Do not drink wine that will lead to intoxication
I didn’t drink, for no reason at all
for more decades than I can remember.
I think it was a reverse peer pressure thing
as I’m the kind of person who you could
tell to breathe and I would insist no, no
I get my oxygen in my own way.
So when I saw the text prohibiting
drinking wine that will lead to intoxication
I began to reconsider Judaism altogether.
My goal is never to become intoxicated, but
I’m a light-weight and I have to take a nap after
just walking near the wine shelves at Trader Joe’s.
No, I discovered the joys of the sacred beverages
in my thirties, skipping right over whatever they
do in college to get the job done.
I approach it with a yearning to know
what tastes like what, and how it was made
and why it’s better when it’s older.
Since that first Kahlúa and Cream which
broke my personal prohibition in a Las Vegas casino
for no reason at all, I moved on to beer.
I bypassed senseless years of Bud Light and found myself
in a Lambic brewery in the city of Brussels
where a cat followed us around the self-guided tour
as any self-respecting cat would if they had
any idea who I was. I moved on to wine and
eventually found myself in the Loire Valley
where I assume I had the best wine that existed.
I won’t mention my first wine-tasting experience
outside of Solvang, California when I
drank everything they put in front of me
and then found myself surrounded by miniature horses
and streets filled with giant wooden shoes.
I’m a bourbon man now. I’ve sampled it in the
holy-land of Kentucky, and its cousins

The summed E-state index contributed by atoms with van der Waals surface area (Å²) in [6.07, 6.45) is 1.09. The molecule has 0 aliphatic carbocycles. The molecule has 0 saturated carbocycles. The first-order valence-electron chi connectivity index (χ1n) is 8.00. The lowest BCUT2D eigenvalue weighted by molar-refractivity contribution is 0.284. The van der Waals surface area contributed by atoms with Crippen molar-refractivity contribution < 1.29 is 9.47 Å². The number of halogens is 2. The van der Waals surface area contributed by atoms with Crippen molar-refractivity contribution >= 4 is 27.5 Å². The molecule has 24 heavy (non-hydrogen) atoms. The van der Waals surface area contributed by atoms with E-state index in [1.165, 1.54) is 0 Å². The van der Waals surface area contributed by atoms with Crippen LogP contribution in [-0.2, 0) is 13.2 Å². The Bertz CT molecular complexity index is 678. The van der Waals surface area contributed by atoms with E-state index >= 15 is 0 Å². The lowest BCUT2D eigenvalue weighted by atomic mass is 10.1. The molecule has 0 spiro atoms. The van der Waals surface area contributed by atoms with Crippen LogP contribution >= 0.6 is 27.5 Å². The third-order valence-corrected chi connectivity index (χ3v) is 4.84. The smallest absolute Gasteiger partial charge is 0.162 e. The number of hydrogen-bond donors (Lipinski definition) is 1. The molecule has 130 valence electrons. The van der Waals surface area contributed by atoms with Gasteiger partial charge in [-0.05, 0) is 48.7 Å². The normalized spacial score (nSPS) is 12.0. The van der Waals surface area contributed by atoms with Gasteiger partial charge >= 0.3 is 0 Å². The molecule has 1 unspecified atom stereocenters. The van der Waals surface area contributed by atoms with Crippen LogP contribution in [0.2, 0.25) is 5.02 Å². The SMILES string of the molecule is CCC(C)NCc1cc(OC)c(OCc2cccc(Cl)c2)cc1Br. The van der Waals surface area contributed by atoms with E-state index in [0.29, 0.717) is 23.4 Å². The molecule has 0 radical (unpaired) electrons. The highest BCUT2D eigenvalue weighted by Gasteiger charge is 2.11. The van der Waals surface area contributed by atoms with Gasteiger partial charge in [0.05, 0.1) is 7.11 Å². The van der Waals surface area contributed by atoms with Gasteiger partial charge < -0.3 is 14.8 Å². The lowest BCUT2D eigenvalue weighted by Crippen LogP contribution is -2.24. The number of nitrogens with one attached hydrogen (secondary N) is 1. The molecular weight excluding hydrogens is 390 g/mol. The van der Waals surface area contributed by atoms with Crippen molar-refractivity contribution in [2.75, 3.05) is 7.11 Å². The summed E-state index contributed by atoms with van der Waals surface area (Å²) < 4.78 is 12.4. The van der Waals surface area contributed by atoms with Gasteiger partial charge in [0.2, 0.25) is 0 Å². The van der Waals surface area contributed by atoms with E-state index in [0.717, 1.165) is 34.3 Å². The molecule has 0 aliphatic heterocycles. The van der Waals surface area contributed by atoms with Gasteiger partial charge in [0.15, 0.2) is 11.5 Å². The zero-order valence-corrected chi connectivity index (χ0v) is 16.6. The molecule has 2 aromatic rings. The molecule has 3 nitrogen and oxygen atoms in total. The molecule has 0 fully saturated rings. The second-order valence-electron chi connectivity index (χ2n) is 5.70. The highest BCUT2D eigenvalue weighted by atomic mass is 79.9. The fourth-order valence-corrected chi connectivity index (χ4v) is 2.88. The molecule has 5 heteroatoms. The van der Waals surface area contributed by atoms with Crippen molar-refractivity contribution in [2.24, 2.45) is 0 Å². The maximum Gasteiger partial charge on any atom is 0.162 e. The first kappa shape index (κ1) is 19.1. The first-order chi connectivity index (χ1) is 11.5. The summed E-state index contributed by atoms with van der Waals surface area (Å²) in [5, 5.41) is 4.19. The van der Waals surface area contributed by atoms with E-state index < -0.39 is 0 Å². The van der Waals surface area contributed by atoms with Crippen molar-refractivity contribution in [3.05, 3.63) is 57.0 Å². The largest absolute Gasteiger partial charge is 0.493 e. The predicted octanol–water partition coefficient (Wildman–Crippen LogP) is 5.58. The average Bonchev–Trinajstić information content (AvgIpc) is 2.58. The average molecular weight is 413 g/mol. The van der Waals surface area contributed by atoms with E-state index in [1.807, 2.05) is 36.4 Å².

in the greenest pastures of Ireland where
the angels take their share.
This is all to say I am relieved to know
there are times to do this, and times to not.
Like Aaron’s sons who didn’t know the difference
and brought their strange fire into the Tent
intoxicated with confidence.
There are consequences to doing what
you shouldn’t. Know what they are or
the Biggest Fire will take you away.
Los Angeles poet Rick Lupert created the Poetry Super Highway (an online publication and resource for poets), and hosted the Cobalt Cafe weekly poetry reading for almost 21 years. He’s authored 25 collections of poetry, including “God Wrestler: A Poem for Every Torah Portion“, “I’m a Jew, Are You” (Jewish themed poems) and “Feeding Holy Cats” (Poetry written while a staff member on the first Birthright Israel trip), and most recently “The Tokyo-Van Nuys Express” (Poems written in Japan – Ain’t Got No Press, August 2020) and edited the anthologies “Ekphrastia Gone Wild”, “A Poet’s Haggadah”, and “The Night Goes on All Night.” He writes the daily web comic “Cat and Banana” with fellow Los Angeles poet Brendan Constantine. He’s widely published and reads his poetry wherever they let him.